6. jennymackness December 13, 2013 / 12:03 pm

    Gordon, like Stephen, I am still trying to figure all this out – but self-organisation does seem worth aspiring to as a principle of supporting learners. Thanks for your comments.
    Jenny

  7. Scott Johnson December 15, 2013 / 2:21 am

    Hi Jenny,
    It may be that because I always found school an alien place it seems obvious to let MOOCs develop their own characteristics of teaching and learning and we might be better to stand back and listen to and observe patterns and not work so hard on rules. The helper role I’ve tried to play in FSLT and POTCert has been inconsistent and unidentified with a particular usefulness as suits my inexpert but friendly resident of the internet environment role. Surely there’s room for those who don’t excel, fumble their lines and don’t quite get-it even in a group of post-grads?

    We could make the online learning environment a theoretically perfect zone of proximity for the statistical norm with it’s known learning needs and have the numbers to show success. Well structured, it could operate without interruption almost on its own. Except in doing that we have just repeated the wasted talent and abandoned the left-behinds the net was supposed to welcome.

  8. Scott Johnson December 15, 2013 / 6:44 pm

    Thinking about this some more, it came to me that we we might be in a state of redefining who “belongs” where and how they qualify to be there. With education being a giant sorting machine we might no longer know qualities in each other that aren’t counted. We advance and “mature” by qualities that matter not necessarily to us, but the proxy us that performs as an academic.

    Like Gordon’s idea of the “friendly expert” except I’d change expert to something more like companion. Learning how to learn on your own is best a modeled skill in context as participating in something we value (to keep our attention to performance) but also something that suits us.

  9. Kajal Sengupta December 17, 2013 / 7:08 am

    Interesting read. Gradually people are dissecting the nitty gritties of MOOC which is expected. What I find positive about it is that educators are giving MOOCs a chance. Not long ago I found several posts dismissing them entirely. I am a great supporter of MOOCs because I believe deprived learners can not have anything better than this.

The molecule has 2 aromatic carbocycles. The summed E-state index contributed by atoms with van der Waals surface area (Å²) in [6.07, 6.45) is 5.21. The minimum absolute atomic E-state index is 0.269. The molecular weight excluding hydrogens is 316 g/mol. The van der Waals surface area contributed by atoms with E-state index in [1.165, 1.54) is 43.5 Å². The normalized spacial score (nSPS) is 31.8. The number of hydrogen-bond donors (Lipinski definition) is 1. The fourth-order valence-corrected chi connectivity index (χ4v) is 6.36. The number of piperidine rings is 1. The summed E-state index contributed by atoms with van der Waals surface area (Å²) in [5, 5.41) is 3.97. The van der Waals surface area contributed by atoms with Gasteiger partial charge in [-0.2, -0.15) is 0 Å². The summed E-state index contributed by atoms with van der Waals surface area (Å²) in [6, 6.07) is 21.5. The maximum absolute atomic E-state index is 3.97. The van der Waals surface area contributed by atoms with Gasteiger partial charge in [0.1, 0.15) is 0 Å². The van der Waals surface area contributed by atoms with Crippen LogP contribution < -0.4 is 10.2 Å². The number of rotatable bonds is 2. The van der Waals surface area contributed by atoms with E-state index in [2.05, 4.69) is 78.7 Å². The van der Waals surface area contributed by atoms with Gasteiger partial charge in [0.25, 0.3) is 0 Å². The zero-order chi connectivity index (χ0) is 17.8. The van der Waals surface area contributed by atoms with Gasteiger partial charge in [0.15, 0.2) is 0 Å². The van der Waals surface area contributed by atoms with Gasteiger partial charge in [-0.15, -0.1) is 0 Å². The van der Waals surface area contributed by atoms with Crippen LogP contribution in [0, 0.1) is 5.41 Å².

10. jennymackness December 17, 2013 / 7:32 am

    Hi Scott – thanks for these comments. I like this sentence: “…we might be better to stand back and listen to and observe patterns and not work so hard on rules.” It makes sense to me 🙂

  11. jennymackness December 17, 2013 / 7:43 am

    Thanks Kajal for taking the time to comment. I hope you are right about access for deprived learners. There have also been posts which suggest that MOOCs won’t support deprived learners, principally I think, because many deprived learners don’t have access to the internet. We need more research data on this – but, I agree with you that the potential for truly democratising education is great.

  12. Scott Johnson December 20, 2013 / 2:21 am

    Hi Jenny,
    Found this paper on curiosity in learning environments interesting. Taking the approach that people want to learn out of curiosity and personal satisfaction seems to remove a lot of the barriers to MOOCs such as their not qualifying a person in a particular field, or personal interest being a lesser motive than certifications or degrees. Can we have what we call “education” uncluttered with formalities, hierarchies and territories of practice?

    I understand that for an institution like Standford to get all loosey-goosey with the curricular must-presents is a risky step into the unknown for them. But my sense is that educators take a particular joy in questioning their own assumptions and are more trusted to experiment because they have this reputation for not fooling themselves. (Or maybe they just aren’t good at it like politicians?)

    Anyway, I like this dive deeper into MOOCs and rekindling the sense of exploration they represent. If nothing else, MOOCs show curiosity to be stronger than avoiding being driven batty by things that are poorly understood:-) In times of change we can use a kind of adaptability boot camp to try out skills we aren’t sure we need yet.

    The paper: Curiosity, interest and engagement in technology-pervasive learning environments: a new research agenda
    http://www.marilynarnone.com/data/ETRDfulltext.pdf

  13. jennymackness December 20, 2013 / 11:50 am

    Hi Scott – thanks again for your interesting comments.

    > Can we have what we call “education” uncluttered with formalities, hierarchies and territories of practice?

    I think we can and do have this uncluttered sort of education; once you have got through the school system, then you are free to pursue your own education if you don’t need whatever it is (accreditation and the like) that comes with formalities, hierarchies and territories of practice. There are loads of self-educated people out there.

    Thanks for sharing the paper. I look forward to reading it. I’ll add it to the long list of reading I have promised myself to do over Christmas 🙂